Maybe under the Trump administration we will get more favorable dividend taxation. One change I would like to see is that if you reinvest your dividends, you are not taxed until you actually sell the stock. That would put dividend payments on par with capital gains, which as you know are not taxed until the stock is sold. This policy would not be hard to implement and would encourage corporations to pay more dividends.
Lastly, what overall guidance, in terms of asset allocation or otherwise, would you offer to long-term investors such as those who are saving for retirement or for a child’s education?
I see no reason, despite the fact we’ve had two sizable bear markets in the past 15 years and a nice run from the March 2009 lows, to stay away from equities. U.S. stocks are only slightly above their longer-term average price-earnings ratio. Europe and emerging markets are below their long-run valuation averages, so they are very attractive. Do not ignore foreign markets, even though you might think the U.S. is going to grow faster, because faster growth is already impounded into the prices of US stocks.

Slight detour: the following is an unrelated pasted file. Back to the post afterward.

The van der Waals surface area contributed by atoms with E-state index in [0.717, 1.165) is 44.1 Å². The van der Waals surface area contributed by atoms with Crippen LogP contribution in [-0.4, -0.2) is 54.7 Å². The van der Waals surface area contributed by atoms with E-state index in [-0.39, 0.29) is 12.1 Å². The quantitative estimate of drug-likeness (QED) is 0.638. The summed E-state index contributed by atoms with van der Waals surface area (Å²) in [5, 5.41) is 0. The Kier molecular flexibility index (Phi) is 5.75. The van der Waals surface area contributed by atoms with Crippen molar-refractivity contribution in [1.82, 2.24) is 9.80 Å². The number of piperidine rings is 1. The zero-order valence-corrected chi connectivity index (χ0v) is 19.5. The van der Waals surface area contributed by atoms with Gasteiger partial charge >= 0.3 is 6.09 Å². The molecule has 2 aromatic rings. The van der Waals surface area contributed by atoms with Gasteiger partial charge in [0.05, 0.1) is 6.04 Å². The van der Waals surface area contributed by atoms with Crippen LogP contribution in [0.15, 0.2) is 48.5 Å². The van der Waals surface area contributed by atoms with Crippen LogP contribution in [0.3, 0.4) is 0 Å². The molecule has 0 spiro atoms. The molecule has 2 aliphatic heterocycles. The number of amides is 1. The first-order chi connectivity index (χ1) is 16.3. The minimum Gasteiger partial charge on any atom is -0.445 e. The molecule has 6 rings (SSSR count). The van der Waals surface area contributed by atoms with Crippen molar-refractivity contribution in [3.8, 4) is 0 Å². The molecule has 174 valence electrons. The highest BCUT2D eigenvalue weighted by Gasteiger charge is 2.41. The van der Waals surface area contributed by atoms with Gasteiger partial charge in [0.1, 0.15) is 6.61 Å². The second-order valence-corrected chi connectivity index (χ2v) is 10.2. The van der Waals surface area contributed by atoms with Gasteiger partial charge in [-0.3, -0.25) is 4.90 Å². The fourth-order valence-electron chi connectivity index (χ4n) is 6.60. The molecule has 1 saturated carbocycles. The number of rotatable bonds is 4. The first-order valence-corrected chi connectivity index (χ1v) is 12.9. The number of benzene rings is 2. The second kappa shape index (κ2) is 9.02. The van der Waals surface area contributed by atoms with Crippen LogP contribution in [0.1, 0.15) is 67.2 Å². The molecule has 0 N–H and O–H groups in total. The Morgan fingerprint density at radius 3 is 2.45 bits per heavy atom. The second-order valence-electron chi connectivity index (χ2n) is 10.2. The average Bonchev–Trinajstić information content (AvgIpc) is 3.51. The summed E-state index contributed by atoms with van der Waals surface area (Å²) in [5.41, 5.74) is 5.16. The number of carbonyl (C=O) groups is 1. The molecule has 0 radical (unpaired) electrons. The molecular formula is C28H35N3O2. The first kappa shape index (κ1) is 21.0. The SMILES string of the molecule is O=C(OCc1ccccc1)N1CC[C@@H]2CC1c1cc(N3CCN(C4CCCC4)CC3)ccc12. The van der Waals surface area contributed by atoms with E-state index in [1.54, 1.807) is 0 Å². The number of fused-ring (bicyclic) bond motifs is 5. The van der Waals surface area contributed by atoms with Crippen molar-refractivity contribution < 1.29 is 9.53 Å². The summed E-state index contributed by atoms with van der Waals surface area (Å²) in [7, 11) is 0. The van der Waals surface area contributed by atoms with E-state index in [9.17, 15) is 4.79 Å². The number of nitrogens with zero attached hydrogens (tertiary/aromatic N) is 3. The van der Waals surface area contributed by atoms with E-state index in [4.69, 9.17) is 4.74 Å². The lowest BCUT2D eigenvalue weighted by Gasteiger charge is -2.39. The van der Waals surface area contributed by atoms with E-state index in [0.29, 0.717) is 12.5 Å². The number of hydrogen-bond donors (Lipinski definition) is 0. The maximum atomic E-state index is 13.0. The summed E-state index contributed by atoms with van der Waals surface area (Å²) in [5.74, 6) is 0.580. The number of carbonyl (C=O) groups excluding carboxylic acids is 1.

I find bonds and fixed income to be very dangerous at the current time and much more so since the Trump victory. Although many of us had reservations about Trump for any number of reasons, on the economic front, if he does not veer off into tariffs, quotas, trade wars, or foreign adventures that are not in our interest, the policy which the Republicans advocate is tremendously more capital-friendly than the Democratic positions that many of us were resigned to endure for four or more years.
The Republicans control all three houses, but they don’t control it by such enormous margins that all their policies are a slam dunk to be passed. In fact, GOP margins have been reduced in both the House and the Senate from the last Congress. Nonetheless, the opportunity to enact more-capital friendly regulations and tax policies, particularly for corporations, is very positive for equities going forward.
Read more articles by Robert Huebscher